3 - FUNDING ELIGIBILITY

III Guidelines for Funding Specific Tasks

M 7560.3
February 18, 1975
(HHS-10)

Par.

  1. Field Reference Systems

  2. Training

  3. Highway Safety Needs Studies

  4. Warning and Regulatory Signs

  5. Skid Resistance Program

  6. Bridge Inspections

  7. Equipment Purchases

  8. Public Information

Appendix A - Typical Tasks

  1. FIELD REFERENCE SYSTEMS

    1. House report No. 91-1554 relating to the Federal-Aid Highway Act of 1970, indicated that Congress intended Section 402 to be interpreted in a manner which will not preclude the use of highway safety funds for the installation of field reference markers designed specifically to meet highway safety Standard requirements.

    2. Therefore, these funds may be used for designing and installing field reference systems both on and off the Federal-aid highway system provided the work proposed is basically a nonoperational feature designed primarily to meet the highway safety Standard requirements. Field accident reference systems financed under the Highway Safety Act must meet the requirements for accuracy of accident locations established in HSPM, Volume 9. In addition, the field reference system must provide accident location information that can be incorporated into the State's traffic record system.

  2. TRAINING

    1. Training necessary to support State or local safety programs is eligible for Federal participation with Section 402 funds subject to certain constraints.

        (1) Personnel trained must be readily identified with a State or local safety program. In addition, the sponsoring State or local agency must agree to utilize the personnel trained in support of its safety program.

        (2) For training which exceeds 80 hours of instruction, the employee must agree to remain in the employ of the sponsoring State or local agency for a period equal to three times the length of the training, but not less than three months. Failure to continue in the service of his employer (by employee's action) for the specified period will require repayment of training costs.

        (3) Costs for enrollment fees, tuition, training aids, travel expenses, per diem, salaries, etc. which are incidental to the required training are eligible for Federal participation. Charges for these items should be comparable to costs paid by the State or local agency for similar training.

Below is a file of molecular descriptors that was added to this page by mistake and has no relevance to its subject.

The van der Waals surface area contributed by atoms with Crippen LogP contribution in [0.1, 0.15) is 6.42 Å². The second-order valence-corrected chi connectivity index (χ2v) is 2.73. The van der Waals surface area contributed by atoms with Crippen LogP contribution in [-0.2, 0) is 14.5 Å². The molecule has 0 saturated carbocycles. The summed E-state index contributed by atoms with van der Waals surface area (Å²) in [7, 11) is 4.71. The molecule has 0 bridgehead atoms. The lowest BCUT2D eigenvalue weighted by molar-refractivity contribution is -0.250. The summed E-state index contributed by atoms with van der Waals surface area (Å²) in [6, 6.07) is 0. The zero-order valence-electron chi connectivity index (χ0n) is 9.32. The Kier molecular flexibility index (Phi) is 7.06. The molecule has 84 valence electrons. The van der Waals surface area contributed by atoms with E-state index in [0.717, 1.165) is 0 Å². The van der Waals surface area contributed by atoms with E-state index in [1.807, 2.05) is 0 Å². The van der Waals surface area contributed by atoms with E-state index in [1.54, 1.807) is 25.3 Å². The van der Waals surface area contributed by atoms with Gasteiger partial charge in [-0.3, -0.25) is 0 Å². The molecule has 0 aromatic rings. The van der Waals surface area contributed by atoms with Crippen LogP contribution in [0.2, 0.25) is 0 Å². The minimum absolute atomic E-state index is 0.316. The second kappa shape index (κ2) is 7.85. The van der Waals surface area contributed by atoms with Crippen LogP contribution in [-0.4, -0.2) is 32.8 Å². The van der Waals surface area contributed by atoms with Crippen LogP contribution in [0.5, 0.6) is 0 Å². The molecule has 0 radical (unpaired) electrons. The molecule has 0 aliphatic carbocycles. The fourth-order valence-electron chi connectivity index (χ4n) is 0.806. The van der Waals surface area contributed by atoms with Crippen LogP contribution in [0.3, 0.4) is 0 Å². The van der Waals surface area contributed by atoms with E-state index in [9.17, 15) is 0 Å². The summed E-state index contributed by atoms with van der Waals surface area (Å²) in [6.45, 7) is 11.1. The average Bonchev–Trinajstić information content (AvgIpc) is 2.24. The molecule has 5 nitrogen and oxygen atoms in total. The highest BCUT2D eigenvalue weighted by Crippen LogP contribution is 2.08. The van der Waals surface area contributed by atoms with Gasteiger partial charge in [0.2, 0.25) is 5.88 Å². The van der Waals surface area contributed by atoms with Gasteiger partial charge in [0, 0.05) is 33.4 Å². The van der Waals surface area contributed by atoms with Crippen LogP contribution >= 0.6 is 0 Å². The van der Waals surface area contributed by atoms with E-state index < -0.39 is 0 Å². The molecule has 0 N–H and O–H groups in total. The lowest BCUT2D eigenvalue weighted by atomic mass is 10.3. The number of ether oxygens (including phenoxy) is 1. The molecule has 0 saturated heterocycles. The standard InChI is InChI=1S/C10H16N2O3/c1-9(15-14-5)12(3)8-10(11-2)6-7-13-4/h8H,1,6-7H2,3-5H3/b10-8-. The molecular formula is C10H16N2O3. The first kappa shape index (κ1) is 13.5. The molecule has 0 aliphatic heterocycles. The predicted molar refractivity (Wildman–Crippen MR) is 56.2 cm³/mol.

(4) Training activities are expected to be relatively short term in duration--less than one academic year.

        (5) Developing course content as part of a safety training project for specific State and local agencies may be eligible if features or content is/are unique to the agency involved. Care should be taken to avoid unnecessary duplication of effort in developing course content and designing safety training programs.

    2. In an effort to accomplish this objective, course content together with teaching aids, etc., utilized in a Section 402 training effort involving the three-plus Standards should be forwarded to the Director, Office of Highway Safety, FHWA, through the Regional Federal Highway Administrator.

    3. Although the Regional Federal Highway Administrator (together with the NHTSA Regional Administrator) approves training as an integral part of the annual work program, a training activity for any course which involves content development must be forwarded to the Office of Highway Safety for review for duplication and to provide information from similar courses as appropriate.

  3. HIGHWAY SAFETY NEEDS STUDIES

    1. Studies to determine the magnitude of safety needs and the development of programs to meet these needs are eligible for Section 402 funding.

    2. The scope and detail of eligible studies may vary according to study purposes. Each study proposed for Federal funding must be supported by a plan for its use in implementing one or more elements of one or more safety Standards.

    3. Types of studies which are eligible include:

        (1) An estimate of funds required for a State to fully implement all of the highway safety Standards during a specified time period. This may be based on sampling and/or projections. These studies which have specific value in budgeting and staffing matters, should relate needs to current and future expenditure levels.

        (2) An estimate similar to (1) but pertaining to specific Standards or Standard elements and/or to selected local jurisdictions.